Unsupported class version number [52.0] (maximum 51.0, Java 1.7)

Xamarin Android Unsupported class version issues

When doing Xamarin Android development, you may have come across the error message after enabling MultiDex:


This is most likely because of an older ProGuard installation.

Download the latest ProGuard from here (v5.3.3 as of this writing).

Determine the current Android SDK location that Xamarin is using by checking Tools->Options->Xamarin->Android Settings.

In my case it is C:\Users\Magnus\AppData\Local\Android\android-sdk.

So here is how to to so update the Proguard installation;

In the tools sub folder, rename the current proguard to proguard.old.

Extract the contents of the latest ProGuard zip file to a folder named proguard.

That should do it. Just remember that any changes in the SDK installation (using the Android SDK Manager) will put back the older version, so repeat this after an SDK update.

How to use JRE/JDK v8 with Android Studio v2

I was struggling with a rendering exception in Android Studio v2
Failed to load the LayoutLib: com/android/layoutlib/bridge/Bridge : Unsupported major.minor version 52.0

Apparently this can be fixed by telling Android Studio to use JRE v8 (for the IDE, not compiling).
One could edit the plist to tell Android Studio to use a different JRE than the default v6, but that’s not recommended by Google.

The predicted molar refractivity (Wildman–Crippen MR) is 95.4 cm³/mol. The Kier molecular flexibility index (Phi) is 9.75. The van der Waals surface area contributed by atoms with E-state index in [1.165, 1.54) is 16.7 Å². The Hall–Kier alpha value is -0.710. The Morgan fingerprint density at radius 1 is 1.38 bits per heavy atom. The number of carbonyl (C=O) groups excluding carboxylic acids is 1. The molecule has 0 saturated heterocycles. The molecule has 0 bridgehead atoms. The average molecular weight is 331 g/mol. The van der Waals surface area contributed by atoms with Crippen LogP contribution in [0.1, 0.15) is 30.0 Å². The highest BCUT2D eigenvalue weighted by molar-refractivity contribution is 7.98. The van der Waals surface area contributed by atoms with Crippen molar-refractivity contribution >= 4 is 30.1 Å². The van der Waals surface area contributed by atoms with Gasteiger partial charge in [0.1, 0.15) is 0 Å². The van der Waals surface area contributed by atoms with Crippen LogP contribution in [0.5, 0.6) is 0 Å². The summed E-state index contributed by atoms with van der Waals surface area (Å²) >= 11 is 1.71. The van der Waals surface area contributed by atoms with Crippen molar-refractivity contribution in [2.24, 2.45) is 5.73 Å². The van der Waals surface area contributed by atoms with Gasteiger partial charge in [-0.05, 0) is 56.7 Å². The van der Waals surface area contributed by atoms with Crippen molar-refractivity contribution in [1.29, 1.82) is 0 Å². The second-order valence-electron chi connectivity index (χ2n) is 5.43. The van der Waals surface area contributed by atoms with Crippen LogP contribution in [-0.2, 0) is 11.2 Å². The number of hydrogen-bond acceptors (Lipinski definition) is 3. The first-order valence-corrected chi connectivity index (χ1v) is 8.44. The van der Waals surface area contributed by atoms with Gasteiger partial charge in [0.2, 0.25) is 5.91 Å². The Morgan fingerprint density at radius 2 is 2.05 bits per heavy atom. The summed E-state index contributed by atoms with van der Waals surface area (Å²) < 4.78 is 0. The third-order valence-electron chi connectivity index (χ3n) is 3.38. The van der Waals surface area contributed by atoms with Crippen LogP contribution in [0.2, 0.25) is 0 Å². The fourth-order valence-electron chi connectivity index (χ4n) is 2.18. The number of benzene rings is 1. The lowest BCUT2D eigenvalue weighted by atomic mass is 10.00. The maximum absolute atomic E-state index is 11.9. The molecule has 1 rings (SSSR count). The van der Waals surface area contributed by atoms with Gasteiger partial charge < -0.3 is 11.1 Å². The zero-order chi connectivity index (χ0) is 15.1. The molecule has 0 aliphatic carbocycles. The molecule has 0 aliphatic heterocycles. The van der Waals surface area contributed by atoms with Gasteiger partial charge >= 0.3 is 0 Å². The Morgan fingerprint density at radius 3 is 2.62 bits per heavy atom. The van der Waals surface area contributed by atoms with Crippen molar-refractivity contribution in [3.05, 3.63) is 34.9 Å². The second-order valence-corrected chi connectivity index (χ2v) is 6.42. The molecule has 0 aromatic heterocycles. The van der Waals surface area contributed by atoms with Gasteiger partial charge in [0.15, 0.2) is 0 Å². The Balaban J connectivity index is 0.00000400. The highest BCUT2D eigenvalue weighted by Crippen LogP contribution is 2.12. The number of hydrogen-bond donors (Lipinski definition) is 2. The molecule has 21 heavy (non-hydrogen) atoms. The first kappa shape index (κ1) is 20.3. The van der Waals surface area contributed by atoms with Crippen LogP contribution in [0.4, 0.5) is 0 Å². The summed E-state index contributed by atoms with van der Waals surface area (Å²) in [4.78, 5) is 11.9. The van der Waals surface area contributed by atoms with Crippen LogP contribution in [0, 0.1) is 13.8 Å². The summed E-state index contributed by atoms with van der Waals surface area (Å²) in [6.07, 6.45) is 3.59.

So here’s a workaround; create a shortcut/alias that exports a value to use JRE v8.

Save this to a .command file, for example LaunchAndroidStudio.command:
export STUDIO_JDK=/Library/Java/JavaVirtualMachines/jdk1.8.0_77.jdk
open /Applications/Android\ Studio.app/

Change the icon for the alias.
Open the contents of /Applications/Android Studio.app
Navigate to /Contents/Resources and double click the AndroidStudio.icns, it will open in Preview
Copy the icon (Command+C)
Open the LaunchAndroidStudio.command by the “Get Info” command.
Click the default icon in the top left corner and past the icon (Command+V)

How to post to a Microsoft Azure Service Bus using Intel Galileo

In my previous post, I walked you through on how to Install Python Azure SDK on Intel Galileo.

Let’s now put that Python SDK into some work and post something to an Azure Service Bus Queue.

It’s really rather straight forward:

The only thing is to Base64 encode your string to be compatible with the other Azure SDK’s, in case you want compatibility with WIndows/Android/iOS etc.

But before we run this, you would need to set the on board clock on the Intel Galilelo, otherwise you will get this error:

So, they easiest way is to synchronise the clock against a time server:

You will need to do this every time after you have shut down the board, since the clock is not battery backed up. So it might be a good idea to put this in a script and have it run at startup.

There you have it.